Singapore Ranks First in Global Cities’ AI Readiness and Smart City Effort

Singapore Ranks First in Global Cities’ AI Readiness and Smart City Effort

by October 14, 2019

Two recent studies have found Singapore to be the world’s most prepared city for the age of artificial intelligence (AI), and the global leader in terms of smart city effort.

The first research, conducted by the Oliver Wyman Forum, ranks 105 international cities in terms of their preparedness for the technological and digital disruption that will be spurred by AI.

The index ranks cities on four key criteria: the quality of a city’s plan (Vision); a city’s ability to execute on forward-looking plans (Activation); the extent and quality of talent, education, and infrastructure (Asset Base); and how the interplay of Activation and Asset Base are impacting its overall momentum (Trajectory).

With an average score of 75.8 out of 100, Singapore showed the most readiness overall, surpassing London (75.6), New York (72.7), San Francisco (71.9), Paris (71.0), Stockholm (70.4), Amsterdam (68.6), Boston (68.5), Berlin (67.3), and Sydney (67.3).

One key finding from the study is that although megacities like London, New York and Paris, have well-scaled business communities and talent pools, smaller cities can be just as competitive technology-wise. In fact, half of the top 10 cities – San Francisco, Boston, Amsterdam, Stockholm, and Sydney – have fewer than 5 million residents.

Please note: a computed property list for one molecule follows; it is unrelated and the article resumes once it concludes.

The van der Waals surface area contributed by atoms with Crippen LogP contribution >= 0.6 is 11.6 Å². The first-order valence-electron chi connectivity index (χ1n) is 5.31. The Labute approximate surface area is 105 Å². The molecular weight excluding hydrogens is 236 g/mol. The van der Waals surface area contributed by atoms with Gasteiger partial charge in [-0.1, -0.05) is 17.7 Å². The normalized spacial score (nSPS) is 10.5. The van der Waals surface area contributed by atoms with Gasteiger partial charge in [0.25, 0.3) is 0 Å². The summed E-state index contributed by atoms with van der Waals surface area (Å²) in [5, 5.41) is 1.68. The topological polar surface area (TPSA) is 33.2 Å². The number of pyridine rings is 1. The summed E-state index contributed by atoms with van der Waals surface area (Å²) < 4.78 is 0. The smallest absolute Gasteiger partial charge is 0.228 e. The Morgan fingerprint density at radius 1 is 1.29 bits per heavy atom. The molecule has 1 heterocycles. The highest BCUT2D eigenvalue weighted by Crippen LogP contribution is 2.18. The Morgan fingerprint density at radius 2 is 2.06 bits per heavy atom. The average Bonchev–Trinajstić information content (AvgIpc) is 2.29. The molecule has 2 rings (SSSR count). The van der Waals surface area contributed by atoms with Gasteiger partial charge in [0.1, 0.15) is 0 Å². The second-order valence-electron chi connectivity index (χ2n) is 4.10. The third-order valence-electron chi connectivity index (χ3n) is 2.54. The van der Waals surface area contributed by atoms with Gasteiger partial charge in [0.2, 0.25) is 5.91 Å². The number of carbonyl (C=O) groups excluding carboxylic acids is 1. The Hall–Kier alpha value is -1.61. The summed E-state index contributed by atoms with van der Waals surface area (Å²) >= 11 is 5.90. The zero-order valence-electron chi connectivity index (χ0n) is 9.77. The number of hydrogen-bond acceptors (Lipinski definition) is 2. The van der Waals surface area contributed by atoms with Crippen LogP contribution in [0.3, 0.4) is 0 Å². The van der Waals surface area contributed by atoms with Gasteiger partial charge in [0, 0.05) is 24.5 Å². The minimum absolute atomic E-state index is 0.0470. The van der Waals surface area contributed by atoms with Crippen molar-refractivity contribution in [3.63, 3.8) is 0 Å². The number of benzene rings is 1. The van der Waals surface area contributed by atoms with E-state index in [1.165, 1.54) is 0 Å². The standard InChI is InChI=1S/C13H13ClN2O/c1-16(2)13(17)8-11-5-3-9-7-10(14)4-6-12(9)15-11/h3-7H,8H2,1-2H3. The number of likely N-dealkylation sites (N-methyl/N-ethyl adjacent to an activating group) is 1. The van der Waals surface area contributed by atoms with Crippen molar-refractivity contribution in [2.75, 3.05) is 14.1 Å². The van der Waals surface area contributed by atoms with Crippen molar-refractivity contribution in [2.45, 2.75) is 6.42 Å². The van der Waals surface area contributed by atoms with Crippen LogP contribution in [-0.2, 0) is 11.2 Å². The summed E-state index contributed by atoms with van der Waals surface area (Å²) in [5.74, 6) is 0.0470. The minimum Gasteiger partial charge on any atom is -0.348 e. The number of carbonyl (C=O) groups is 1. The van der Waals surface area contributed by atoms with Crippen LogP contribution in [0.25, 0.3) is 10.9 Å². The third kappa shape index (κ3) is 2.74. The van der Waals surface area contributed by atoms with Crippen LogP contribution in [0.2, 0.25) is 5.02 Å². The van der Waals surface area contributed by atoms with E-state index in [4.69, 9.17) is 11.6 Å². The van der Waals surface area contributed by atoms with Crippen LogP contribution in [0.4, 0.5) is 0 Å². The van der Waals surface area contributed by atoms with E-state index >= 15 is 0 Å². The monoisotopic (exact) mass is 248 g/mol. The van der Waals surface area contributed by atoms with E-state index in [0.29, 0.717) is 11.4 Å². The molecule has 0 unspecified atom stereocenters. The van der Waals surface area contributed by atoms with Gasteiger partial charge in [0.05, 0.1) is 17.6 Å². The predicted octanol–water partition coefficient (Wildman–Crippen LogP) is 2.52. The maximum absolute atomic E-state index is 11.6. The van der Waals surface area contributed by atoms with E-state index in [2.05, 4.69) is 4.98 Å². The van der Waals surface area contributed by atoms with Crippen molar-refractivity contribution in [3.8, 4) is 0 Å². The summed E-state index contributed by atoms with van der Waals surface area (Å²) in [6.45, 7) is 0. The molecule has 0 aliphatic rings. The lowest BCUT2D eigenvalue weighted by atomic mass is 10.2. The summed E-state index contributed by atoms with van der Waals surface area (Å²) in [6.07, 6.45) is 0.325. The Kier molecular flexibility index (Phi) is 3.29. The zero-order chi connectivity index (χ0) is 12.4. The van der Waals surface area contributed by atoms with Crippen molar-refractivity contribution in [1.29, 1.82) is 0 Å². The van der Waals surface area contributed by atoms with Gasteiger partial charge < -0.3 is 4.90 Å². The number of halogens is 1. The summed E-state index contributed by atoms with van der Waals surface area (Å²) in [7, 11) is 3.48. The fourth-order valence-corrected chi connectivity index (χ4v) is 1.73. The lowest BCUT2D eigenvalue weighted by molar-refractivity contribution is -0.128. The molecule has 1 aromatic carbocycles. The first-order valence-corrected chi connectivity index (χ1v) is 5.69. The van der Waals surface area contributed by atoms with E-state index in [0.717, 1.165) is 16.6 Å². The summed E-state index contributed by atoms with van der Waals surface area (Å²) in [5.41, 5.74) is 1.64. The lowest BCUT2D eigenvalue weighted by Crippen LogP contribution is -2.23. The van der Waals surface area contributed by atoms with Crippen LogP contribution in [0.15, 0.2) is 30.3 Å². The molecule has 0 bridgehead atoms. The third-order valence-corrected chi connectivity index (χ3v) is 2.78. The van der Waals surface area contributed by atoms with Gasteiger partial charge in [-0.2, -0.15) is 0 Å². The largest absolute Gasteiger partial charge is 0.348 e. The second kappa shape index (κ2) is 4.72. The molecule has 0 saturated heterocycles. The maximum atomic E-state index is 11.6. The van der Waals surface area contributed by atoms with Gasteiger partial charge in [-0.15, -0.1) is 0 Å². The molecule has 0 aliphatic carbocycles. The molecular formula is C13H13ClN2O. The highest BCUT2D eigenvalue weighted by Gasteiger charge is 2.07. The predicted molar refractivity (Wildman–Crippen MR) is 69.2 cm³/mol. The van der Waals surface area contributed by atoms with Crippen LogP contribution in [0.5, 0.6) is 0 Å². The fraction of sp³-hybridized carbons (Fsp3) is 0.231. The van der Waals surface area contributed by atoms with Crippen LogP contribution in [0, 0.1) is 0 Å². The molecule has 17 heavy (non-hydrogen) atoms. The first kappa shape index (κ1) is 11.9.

Yet, despite the relatively good scores of some, many improvements still need to be made in order for these cities to be fully prepared for the impacts of next-generation technology. Oliver Wyman notes that none of the reviewed city ranks among the top 20 across all four criteria.

Oliver Wyman Forum City Readiness

Oliver Wyman Forum City Readiness

One main issue here, according to Timocin Pervane, co-leader of the Oliver Wyman Forum’s City Readiness initiative, is that most cities have not yet addressed the major societal changes driven by AI and other technologies.

“Most cities plan to use AI to become ‘smart cities’ or the next Silicon Valley, but few focus on the bigger, strategic social and economic opportunities and challenges, such as the need to retrain people who may be forced to look for new work as a result of the broad deployment of AI,” Pervane said.

The second study, called the IMD Smart City Index 2019, provides a ranking of 102 cities worldwide based on their efforts and success in embracing smart technologies to improve the lives of their citizens.

The report named Singapore “the smartest city in 2019.” The city-state was recognized for using technology to improve the quality of life, and surpassed the likes of Zurich, Oslo, Geneva and Copenhagen.

Singapore’s Smart Nation initiative was launched in November 2014 with the purpose of harnessing infocomm technologies, networks and big data to create tech-enabled solutions. Some areas of focus include enhancing public transport networks, enabling successful aging, ensuring a secure but open data marketplace, and incorporating the use of cashless payments into citizens’ lives.

The Land Transport Authority has announced that by 2020 all payments for public transport in Singapore will be made through digital payments only, and a public-private initiative has enabled over 500 hawkers in the city-state to accept cashless payments.